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Belfast to host major exhibition by David Hockney

Published 15/08/2016

A collage on newsprint titled Self Portrait by David Hockney will be among the exhibits
A collage on newsprint titled Self Portrait by David Hockney will be among the exhibits

One of Britain's greatest living painters is to hold his first significant Irish exhibition in Belfast, a gallery curator said.

The show will focus on David Hockney's early work alongside material from the current decade and celebrates his interest in drawing.

David Hockney: I Draw, I Do will run from August 19 until mid-October at the Metropolitan Arts Centre (MAC). It will include his Paper Pools series, created using paper pulp.

Hugh Mulholland, senior curator at the MAC, said: "We are delighted to be presenting the first significant exhibition of David Hockney's work in Ireland to date.

"The exhibition focuses on Hockney's formative years at Bradford Regional College of Art in the 1950s and will include rarely seen anatomical and observational drawings, early graphite portraits as well as significant later works which demonstrate Hockney's continued interest in pushing the boundaries of his practice using new technologies.

"We are very pleased to be able to show a series of his iPad portraits of family and friends as well as some of his well-known works from The Arrival of Spring, 2011, which many visitors may recognise.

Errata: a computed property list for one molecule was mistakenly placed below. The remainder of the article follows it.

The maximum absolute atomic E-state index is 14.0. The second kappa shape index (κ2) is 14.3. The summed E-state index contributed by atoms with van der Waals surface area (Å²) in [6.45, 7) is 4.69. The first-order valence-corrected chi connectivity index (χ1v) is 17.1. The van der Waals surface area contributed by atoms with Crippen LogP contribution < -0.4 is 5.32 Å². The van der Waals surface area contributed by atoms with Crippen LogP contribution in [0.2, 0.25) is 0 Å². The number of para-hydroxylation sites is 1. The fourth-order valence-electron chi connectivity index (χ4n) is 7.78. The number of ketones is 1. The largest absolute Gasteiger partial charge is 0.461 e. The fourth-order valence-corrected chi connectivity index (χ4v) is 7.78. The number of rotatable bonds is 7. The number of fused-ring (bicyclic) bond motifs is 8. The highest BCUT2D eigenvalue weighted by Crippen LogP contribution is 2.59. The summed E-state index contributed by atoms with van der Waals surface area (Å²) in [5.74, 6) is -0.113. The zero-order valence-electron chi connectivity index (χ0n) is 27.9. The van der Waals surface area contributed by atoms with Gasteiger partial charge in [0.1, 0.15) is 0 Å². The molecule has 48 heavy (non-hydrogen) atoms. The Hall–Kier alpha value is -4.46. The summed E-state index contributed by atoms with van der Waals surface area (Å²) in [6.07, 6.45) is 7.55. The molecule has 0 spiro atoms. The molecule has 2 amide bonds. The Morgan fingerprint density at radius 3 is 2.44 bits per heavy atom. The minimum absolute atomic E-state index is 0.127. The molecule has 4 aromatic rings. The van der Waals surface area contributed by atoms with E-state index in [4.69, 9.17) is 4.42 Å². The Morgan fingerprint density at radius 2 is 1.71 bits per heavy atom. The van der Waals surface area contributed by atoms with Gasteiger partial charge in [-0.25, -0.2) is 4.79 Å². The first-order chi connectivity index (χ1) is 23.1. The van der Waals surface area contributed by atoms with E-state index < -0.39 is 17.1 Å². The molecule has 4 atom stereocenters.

"At the core of all of this work is Hockney's commitment to the critical importance of the act of drawing and how the early training at art school is drawn on throughout one's creative life."

The MAC chose the title of the exhibition from an answer Hockney gave to a question asked of him by designer Paul Smith: "Do you still draw in the more traditional way, in the way you first did when you left the Royal College?"

Hockney replied: "Yeah, I draw, I do... From the age of 16 to the age of 20, all I did was really draw, because I was at the art school in Bradford and in Bradford you could be in the school from nine in the morning to nine at night.

"So I drew for four years. I don't know what art schools are like now, but I'm told they don't do drawing. That seems a bit mad to me, that. Drawing is going to be needed in the future."

Lord Mayor of Belfast Brian Kingston said the city was demonstrating its contemporary and ambitious side.

"I'm looking forward to seeing this exciting exhibition by one of the most popular living British artists being enjoyed by as many Belfast people as possible, as well as our many visitors."

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